• Kazakhstan – 15 percent (389,040 bottles) • Ukraine – 32 percent (859,756 bottles) Moreover, according to the NWA, in January-February around 2,162,305 bottles of brandy were exported to nine countries, 51 percent more than in 2016. Brandy exports this year amounted to $5.2 million, which is 53 percent higher y/y. Export of Chacha has also increased by 138 percent. Chacha was sent to 13 counties worldwide, providing income of $99 thousand, 119 percent more y/y. On the whole, export income for alcoholic drinks this January amounted to $40.1 million, which is almost double that of the same period in 2016 when income was $20 million.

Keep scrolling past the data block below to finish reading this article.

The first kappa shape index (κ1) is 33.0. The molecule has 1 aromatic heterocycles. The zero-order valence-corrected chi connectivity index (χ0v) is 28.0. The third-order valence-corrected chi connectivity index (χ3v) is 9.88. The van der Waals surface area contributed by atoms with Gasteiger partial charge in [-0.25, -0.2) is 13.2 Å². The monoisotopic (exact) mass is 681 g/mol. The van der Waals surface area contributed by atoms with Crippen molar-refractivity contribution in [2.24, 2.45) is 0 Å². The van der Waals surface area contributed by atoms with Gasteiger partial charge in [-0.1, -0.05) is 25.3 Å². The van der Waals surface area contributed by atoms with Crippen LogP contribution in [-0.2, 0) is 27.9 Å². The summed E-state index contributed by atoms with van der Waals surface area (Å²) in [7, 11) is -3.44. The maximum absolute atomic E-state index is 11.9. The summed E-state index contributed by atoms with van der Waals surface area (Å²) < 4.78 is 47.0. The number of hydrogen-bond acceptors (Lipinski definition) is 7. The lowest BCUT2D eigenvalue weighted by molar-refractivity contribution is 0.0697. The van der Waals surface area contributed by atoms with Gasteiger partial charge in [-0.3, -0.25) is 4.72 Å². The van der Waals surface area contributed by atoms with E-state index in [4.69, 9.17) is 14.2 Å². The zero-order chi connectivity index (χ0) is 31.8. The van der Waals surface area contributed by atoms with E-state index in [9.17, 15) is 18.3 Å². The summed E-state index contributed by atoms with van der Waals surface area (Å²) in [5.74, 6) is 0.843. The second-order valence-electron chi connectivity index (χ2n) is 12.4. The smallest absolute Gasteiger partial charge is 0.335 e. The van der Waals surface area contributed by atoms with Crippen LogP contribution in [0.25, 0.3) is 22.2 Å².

MARCH 10 - 13, 2017
omen’s rights are human rights. But in these troubled times, as our world becomes more unpredictable and chaotic, the rights of women and girls are being reduced, restricted and reversed. Empowering women and girls is the only way to protect their rights and make sure they can realize their full potential. Historic imbalances in power relations between men and women, exacerbated by growing inequalities within and between societies and countries, are leading to greater discrimination against women and girls. Around the world, tradition, cultural values and religion are being misused to curtail women’s rights, to entrench sexism and defend misogynistic practices. Women’s legal rights, which have never been equal to men’s on any continent, are being eroded